An Eye for Talent

As the founder and CEO of McCorkle Casting, Patricia McCorkle has worked on hundreds of projects for stage and screen since 1979. She cast a pool of undiscovered young actors in Stanley Jaffe's film "School Ties"—including Ben Affleck, Matt Damon, Brendan Fraser, and Chris O'Donnell—and has tagged a long list of actors early in their careers, from Holly Hunter and Samuel L. Jackson to Kelsey Grammer and Calista Flockhart. Her film and TV credits include "Ghost Town," "Funny Money," the remake of "The Thomas Crown Affair," "Die Hard: With a Vengeance," "Splash," "All the Right Moves," "Californication," "The L Word," "Strangers With Candy," and "Hack." Her Broadway credits include Martin McDonagh's "The Lieutenant of Inishmore," two revivals of "The Glass Menagerie" (one starring Jessica Lange and one starring Julie Harris), Arthur Miller's "The Ride Down Mt. Morgan," "Blood Brothers," Aaron Sorkin's "A Few Good Men," Herb Gardner's "I'm Not Rappaport," and the Roundabout Theatre Company productions of "Cabaret," "Company," and "She Loves Me."

Stage vs. Screen

Stage and screen roles both require the same techniques of an actor. But in the theater you have to be able to project the character in a much bigger space, where in TV it's much more intimate. That's the difference between the two mediums, simply. There's an intimacy in the film world that's not necessary in the theater.

What's most important to me is that you know how to translate what you've learned into what the medium is. You might find a wonderful actor who seems to not be able to fill the space but has an interesting talent. The way he or she works might be more intimate. The actor might just not be able to project. In that case, if you like them, you'd hope to find the right project in the right forum.

Dress for Success

In an audition, I like actors to be familiar with the material and have done their homework with the script and any other material. Remember that the audition is very much a job interview, and I'm looking to solve a problem and to see if there's a solution. So be professional: Do the homework and look appropriate.

I like actors to look appropriate for the role. Just a little something to indicate that they understand the style and period of the project adds a lot. Touches like that also help the actor to get into the character and the setting more effectively and convincingly.

What you wear should be what's appropriate to you as the actor as well as to the character you're auditioning for. At the end of the day, I'm looking to hire the performance, though. So you don't want to wear anything that distracts me from the text or your interpretation.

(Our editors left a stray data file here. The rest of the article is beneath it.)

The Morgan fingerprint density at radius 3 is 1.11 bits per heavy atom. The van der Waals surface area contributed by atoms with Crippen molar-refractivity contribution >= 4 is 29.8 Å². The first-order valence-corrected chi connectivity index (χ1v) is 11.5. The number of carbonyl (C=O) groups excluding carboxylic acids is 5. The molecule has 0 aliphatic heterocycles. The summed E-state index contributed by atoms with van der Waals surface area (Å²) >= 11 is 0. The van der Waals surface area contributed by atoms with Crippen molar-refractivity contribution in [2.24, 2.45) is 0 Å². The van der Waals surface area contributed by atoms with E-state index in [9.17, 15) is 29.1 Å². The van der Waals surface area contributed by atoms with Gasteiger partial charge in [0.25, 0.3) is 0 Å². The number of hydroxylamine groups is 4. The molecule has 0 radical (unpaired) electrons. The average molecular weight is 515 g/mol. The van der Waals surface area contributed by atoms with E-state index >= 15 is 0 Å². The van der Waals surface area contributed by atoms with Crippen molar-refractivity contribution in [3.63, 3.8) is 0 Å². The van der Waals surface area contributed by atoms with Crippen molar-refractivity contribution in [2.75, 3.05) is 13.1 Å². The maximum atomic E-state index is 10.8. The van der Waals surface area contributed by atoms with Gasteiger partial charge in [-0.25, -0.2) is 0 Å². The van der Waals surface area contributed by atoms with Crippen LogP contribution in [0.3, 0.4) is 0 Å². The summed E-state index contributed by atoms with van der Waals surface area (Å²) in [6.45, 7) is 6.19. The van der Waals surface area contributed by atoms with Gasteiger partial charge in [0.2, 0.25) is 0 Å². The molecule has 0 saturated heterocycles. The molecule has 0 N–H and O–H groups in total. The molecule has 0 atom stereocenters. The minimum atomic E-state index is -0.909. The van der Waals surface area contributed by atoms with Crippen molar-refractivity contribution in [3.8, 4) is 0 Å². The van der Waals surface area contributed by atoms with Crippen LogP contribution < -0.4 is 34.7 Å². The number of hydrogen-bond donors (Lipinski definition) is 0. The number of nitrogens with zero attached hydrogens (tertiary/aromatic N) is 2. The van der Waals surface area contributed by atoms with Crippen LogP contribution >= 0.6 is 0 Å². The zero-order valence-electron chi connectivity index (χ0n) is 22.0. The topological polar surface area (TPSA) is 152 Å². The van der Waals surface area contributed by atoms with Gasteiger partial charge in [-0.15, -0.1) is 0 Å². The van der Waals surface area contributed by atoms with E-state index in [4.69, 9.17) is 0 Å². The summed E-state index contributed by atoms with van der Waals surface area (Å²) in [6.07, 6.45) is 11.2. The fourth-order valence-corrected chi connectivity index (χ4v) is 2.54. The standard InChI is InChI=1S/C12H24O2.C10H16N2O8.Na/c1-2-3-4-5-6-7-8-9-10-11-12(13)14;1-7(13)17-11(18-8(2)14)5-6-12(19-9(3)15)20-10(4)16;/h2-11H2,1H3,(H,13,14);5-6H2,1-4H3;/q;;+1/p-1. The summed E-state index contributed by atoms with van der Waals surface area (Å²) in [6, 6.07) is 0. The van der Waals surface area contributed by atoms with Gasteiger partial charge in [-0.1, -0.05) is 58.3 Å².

Bad Call

There was one time, I was doing an open call in Cleveland, doing a local EPA, and we had to do one whole day of non-Equity. A guy came in and started on a monologue. Next thing you know, he pulled out a gun and started aiming it at everyone. I think I was the only one who didn't dive down and hit the deck. I stood up and told him to get out of the theater.

I think they think stunts like that are dramatic. I don't think there was any evil intent, but you don't bring a gun or a knife or a weapon of any kind. Actors might think it will be dramatic—and I guess it is. But that mainly just stands out as not professional.

Team Effort

When my office has you come in, I'm showing you to a director, so be prepared. We want actors to be good, because when they aren't, that makes us look bad and we can lose the job. It's not fun to have an unhappy creative team before you after an audition. To come in and not be prepared just makes us all look bad for having delivered you as a choice.

In casting, we're like personal shoppers for directors and producers. We listen to what they want and how they work and try to find the best fit to fill the need. If you're chosen to come in, that means we think you have a shot. I want you to be good. I'm absolutely rooting for you.

Also, through the résumé we can see how you perform, from the theaters you've worked in and what directors you've worked for. There have been actors who couldn't make it to a callback because they were doing shows in another city, and we could tell what director they were working for, so we've called and asked how they're doing and how they are to work with. We've sent people out to do the audition where the actor is as a result. We want to get it right, whatever it takes. The reputation of the casting director or their theater depends on it—they have to do what it takes to find the best person.

Cultivating Big Talent

I found Kelsey; I did not cast him. But the boys in "School Ties" and many of the other actors I've cast and who became big names were just very talented people. You find these people when they're out of school or very young, and you can just tell that they have so much talent. You just hope you can find a project that can support them. The projects have to be right.

With Calista, I cast her in a lot of roles, but it was in "The Glass Menagerie" that she really took off. It's the right place at the right time—it's luck, it really is. Most of the casting directors are friends, so if you really think they're the right person, you might drop a line and say, "Did you look at so-and-so yet?" Those kinds of calls are for something very specific, though, not in general.

Creative Solutions

I cast Linda Hunt in "The Year of Living Dangerously," and she won the Oscar. So I'd say it was a pretty good audition. They'd wanted a man who was a little person, and she isn't technically a little person and she isn't a man. But the director was open to seeing a woman.

You talk to the director and see what he or she is looking for, and sometimes your ideas can fit into the framework. Some things in the script and the vision can be changed. As a casting director, you're part of the creative solution. That's what you work to find: creative solutions.